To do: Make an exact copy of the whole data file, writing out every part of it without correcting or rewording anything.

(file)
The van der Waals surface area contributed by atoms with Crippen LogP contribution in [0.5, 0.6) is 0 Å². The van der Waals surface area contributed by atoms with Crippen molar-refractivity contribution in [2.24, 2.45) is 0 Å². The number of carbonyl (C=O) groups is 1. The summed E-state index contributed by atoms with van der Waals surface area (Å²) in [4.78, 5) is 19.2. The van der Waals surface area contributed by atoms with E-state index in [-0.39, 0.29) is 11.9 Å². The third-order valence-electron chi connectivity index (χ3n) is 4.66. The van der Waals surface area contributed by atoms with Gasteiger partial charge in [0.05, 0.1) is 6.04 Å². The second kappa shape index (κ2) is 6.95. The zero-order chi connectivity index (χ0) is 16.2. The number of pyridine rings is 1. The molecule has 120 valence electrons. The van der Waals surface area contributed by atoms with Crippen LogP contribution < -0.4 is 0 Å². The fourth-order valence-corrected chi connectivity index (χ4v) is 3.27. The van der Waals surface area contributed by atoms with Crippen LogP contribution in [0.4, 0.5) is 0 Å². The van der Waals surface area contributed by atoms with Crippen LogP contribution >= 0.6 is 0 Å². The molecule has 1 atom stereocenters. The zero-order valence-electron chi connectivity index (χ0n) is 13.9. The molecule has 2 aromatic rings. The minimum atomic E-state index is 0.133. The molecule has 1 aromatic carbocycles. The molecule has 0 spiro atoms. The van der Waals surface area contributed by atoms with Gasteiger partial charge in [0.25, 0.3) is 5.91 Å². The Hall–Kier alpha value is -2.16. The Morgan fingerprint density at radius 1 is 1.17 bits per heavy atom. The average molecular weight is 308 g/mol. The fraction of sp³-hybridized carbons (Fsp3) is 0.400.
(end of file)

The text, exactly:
The van der Waals surface area contributed by atoms with Crippen LogP contribution in [0.5, 0.6) is 0 Å². The van der Waals surface area contributed by atoms with Crippen molar-refractivity contribution in [2.24, 2.45) is 0 Å². The number of carbonyl (C=O) groups is 1. The summed E-state index contributed by atoms with van der Waals surface area (Å²) in [4.78, 5) is 19.2. The van der Waals surface area contributed by atoms with E-state index in [-0.39, 0.29) is 11.9 Å². The third-order valence-electron chi connectivity index (χ3n) is 4.66. The van der Waals surface area contributed by atoms with Gasteiger partial charge in [0.05, 0.1) is 6.04 Å². The second kappa shape index (κ2) is 6.95. The zero-order chi connectivity index (χ0) is 16.2. The number of pyridine rings is 1. The molecule has 120 valence electrons. The van der Waals surface area contributed by atoms with Crippen LogP contribution < -0.4 is 0 Å². The fourth-order valence-corrected chi connectivity index (χ4v) is 3.27. The van der Waals surface area contributed by atoms with Crippen LogP contribution in [0.4, 0.5) is 0 Å². The van der Waals surface area contributed by atoms with Crippen LogP contribution >= 0.6 is 0 Å². The molecule has 1 atom stereocenters. The zero-order valence-electron chi connectivity index (χ0n) is 13.9. The molecule has 2 aromatic rings. The minimum atomic E-state index is 0.133. The molecule has 1 aromatic carbocycles. The molecule has 0 spiro atoms. The van der Waals surface area contributed by atoms with Gasteiger partial charge in [0.25, 0.3) is 5.91 Å². The Hall–Kier alpha value is -2.16. The Morgan fingerprint density at radius 1 is 1.17 bits per heavy atom. The average molecular weight is 308 g/mol. The fraction of sp³-hybridized carbons (Fsp3) is 0.400.